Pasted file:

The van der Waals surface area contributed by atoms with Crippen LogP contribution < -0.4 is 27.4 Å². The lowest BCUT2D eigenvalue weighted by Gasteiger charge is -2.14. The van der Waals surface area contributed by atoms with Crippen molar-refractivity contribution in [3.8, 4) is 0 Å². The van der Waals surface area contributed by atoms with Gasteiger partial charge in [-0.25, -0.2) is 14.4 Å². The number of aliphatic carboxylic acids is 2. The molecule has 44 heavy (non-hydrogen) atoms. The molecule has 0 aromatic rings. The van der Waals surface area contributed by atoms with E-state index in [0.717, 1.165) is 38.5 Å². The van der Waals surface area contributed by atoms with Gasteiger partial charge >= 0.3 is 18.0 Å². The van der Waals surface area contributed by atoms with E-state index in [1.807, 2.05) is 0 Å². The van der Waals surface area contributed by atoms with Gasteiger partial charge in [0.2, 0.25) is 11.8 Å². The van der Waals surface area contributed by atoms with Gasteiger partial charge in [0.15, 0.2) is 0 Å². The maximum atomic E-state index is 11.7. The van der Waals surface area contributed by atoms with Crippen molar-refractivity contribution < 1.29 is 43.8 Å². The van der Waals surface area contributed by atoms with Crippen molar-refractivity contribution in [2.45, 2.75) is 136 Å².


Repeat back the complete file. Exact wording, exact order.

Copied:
The van der Waals surface area contributed by atoms with Crippen LogP contribution < -0.4 is 27.4 Å². The lowest BCUT2D eigenvalue weighted by Gasteiger charge is -2.14. The van der Waals surface area contributed by atoms with Crippen molar-refractivity contribution in [3.8, 4) is 0 Å². The van der Waals surface area contributed by atoms with Gasteiger partial charge in [-0.25, -0.2) is 14.4 Å². The number of aliphatic carboxylic acids is 2. The molecule has 44 heavy (non-hydrogen) atoms. The molecule has 0 aromatic rings. The van der Waals surface area contributed by atoms with E-state index in [0.717, 1.165) is 38.5 Å². The van der Waals surface area contributed by atoms with Gasteiger partial charge >= 0.3 is 18.0 Å². The van der Waals surface area contributed by atoms with E-state index in [1.807, 2.05) is 0 Å². The van der Waals surface area contributed by atoms with Gasteiger partial charge in [0.2, 0.25) is 11.8 Å². The van der Waals surface area contributed by atoms with Gasteiger partial charge in [0.15, 0.2) is 0 Å². The maximum atomic E-state index is 11.7. The van der Waals surface area contributed by atoms with Crippen molar-refractivity contribution < 1.29 is 43.8 Å². The van der Waals surface area contributed by atoms with Crippen molar-refractivity contribution in [2.45, 2.75) is 136 Å².